Diet and Dietary Variation at Prehistoric Casas Grandes, Mexico
AdvisorKatzenberg, Mary Anne
AuthorMcConnan Borstad, Courtney
Committee MemberMcCafferty, Geoffrey
stable isotope analysis
prehistoric American Southwest and Northern Mexico
carbon, nitrogen, and hydrogen
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AbstractThe prehistoric site of Paquimé, also called Casas Grandes, was a major ritual, economic, and agricultural centre in northern Mexico during the Medio period (1200-1450 CE). Social differentiation also became more pronounced during this time, as mortuary treatments and styles show. To assess whether social differentiation is associated with dietary patterns, the stable isotopes of carbon, nitrogen, and hydrogen from collagen, and the stable carbon isotope ratios from tooth enamel were analyzed. These data were then compared to the variables of local or non-local origin, cultural period, age, sex, and mortuary evidence for high status. The results are complicated but provide unique insights into diet and dietary practices. Stable carbon and nitrogen isotope values at Casas Grandes are similar to those from other semi-arid sites in the prehistoric American Southwest and Northern Mexico, as well as sites from further south in Mexico and Mesoamerica. Diets initially appeared to vary isotopically. However, there were no significant differences between local and non-local individuals, between the earlier and later cultural periods, between most age categories, and between male and female individuals. There was a significant difference in mean stable hydrogen isotope values between the Viejo and Medio period, attributed to differences in irrigation practices and water use. There was also a significant difference between stable carbon isotope values from early-forming teeth and later-forming teeth that is attributed to dietary differences during infancy and early childhood. Diet was also not isotopically different between individuals buried with mortuary characteristics indicative of high status and those with less distinctive burial treatment, but there was a significant difference between several of the burial units. Several of these units were associated with special ritual activities, while one unit, a house-cluster, was not. Overall, the results of this dissertation underscore the importance of incorporating several lines of evidence about diet when interpreting stable isotope values. This is especially important when assessing diet in middle-range societies where social differentiation was not necessarily hierarchical in nature and diets were more similar than different.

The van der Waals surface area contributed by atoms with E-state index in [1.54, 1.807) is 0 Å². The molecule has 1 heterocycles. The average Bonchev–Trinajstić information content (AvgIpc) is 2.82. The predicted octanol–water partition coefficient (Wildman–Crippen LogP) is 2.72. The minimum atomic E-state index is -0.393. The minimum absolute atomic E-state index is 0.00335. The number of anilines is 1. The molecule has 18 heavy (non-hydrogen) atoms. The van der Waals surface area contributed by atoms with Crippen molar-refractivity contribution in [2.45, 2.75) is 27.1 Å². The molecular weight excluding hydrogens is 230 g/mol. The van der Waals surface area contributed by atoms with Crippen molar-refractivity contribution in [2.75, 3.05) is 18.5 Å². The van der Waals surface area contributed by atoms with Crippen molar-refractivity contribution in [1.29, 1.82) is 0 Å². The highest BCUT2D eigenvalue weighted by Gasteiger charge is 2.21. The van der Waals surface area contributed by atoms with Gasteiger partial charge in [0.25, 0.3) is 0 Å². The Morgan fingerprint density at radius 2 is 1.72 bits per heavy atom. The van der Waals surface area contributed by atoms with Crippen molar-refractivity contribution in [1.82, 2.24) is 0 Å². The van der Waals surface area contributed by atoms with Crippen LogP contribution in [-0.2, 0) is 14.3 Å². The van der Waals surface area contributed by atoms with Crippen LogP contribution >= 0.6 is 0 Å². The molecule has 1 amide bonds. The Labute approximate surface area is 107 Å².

CitationMcConnan Borstad, C. (2021). Diet and Dietary Variation at Prehistoric Casas Grandes, Mexico (Unpublished doctoral thesis). University of Calgary, Calgary, AB.
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